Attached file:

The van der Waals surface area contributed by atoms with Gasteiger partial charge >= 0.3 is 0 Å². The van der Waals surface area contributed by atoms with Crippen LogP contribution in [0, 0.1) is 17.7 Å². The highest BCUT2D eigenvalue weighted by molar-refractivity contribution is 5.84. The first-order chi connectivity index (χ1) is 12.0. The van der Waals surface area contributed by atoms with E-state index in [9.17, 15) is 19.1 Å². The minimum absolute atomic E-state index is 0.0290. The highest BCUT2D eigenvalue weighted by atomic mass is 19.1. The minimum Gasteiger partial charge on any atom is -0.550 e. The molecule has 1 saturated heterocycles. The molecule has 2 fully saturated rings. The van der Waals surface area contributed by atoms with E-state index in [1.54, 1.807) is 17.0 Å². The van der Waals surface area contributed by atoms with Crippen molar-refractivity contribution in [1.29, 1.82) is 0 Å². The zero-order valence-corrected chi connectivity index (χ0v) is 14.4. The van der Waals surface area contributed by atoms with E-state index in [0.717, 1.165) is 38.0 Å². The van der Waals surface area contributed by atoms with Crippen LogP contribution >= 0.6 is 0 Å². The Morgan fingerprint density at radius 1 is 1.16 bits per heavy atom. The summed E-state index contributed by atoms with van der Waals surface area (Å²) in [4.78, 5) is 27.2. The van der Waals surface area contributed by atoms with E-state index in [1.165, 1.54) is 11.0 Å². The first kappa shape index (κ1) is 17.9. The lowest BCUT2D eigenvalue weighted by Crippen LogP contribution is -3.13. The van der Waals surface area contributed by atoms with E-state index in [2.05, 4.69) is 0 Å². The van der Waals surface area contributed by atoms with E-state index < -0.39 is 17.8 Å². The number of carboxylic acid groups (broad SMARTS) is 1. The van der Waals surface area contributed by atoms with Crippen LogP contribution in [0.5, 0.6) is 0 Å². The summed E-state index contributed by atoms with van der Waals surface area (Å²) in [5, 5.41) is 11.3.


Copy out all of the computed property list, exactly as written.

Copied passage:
The van der Waals surface area contributed by atoms with Gasteiger partial charge >= 0.3 is 0 Å². The van der Waals surface area contributed by atoms with Crippen LogP contribution in [0, 0.1) is 17.7 Å². The highest BCUT2D eigenvalue weighted by molar-refractivity contribution is 5.84. The first-order chi connectivity index (χ1) is 12.0. The van der Waals surface area contributed by atoms with E-state index in [9.17, 15) is 19.1 Å². The minimum absolute atomic E-state index is 0.0290. The highest BCUT2D eigenvalue weighted by atomic mass is 19.1. The minimum Gasteiger partial charge on any atom is -0.550 e. The molecule has 1 saturated heterocycles. The molecule has 2 fully saturated rings. The van der Waals surface area contributed by atoms with E-state index in [1.54, 1.807) is 17.0 Å². The van der Waals surface area contributed by atoms with Crippen molar-refractivity contribution in [1.29, 1.82) is 0 Å². The zero-order valence-corrected chi connectivity index (χ0v) is 14.4. The van der Waals surface area contributed by atoms with E-state index in [0.717, 1.165) is 38.0 Å². The van der Waals surface area contributed by atoms with Crippen LogP contribution >= 0.6 is 0 Å². The Morgan fingerprint density at radius 1 is 1.16 bits per heavy atom. The summed E-state index contributed by atoms with van der Waals surface area (Å²) in [4.78, 5) is 27.2. The van der Waals surface area contributed by atoms with E-state index in [1.165, 1.54) is 11.0 Å². The first kappa shape index (κ1) is 17.9. The lowest BCUT2D eigenvalue weighted by Crippen LogP contribution is -3.13. The van der Waals surface area contributed by atoms with E-state index in [2.05, 4.69) is 0 Å². The van der Waals surface area contributed by atoms with E-state index < -0.39 is 17.8 Å². The number of carboxylic acid groups (broad SMARTS) is 1. The van der Waals surface area contributed by atoms with Crippen LogP contribution in [0.5, 0.6) is 0 Å². The summed E-state index contributed by atoms with van der Waals surface area (Å²) in [5, 5.41) is 11.3.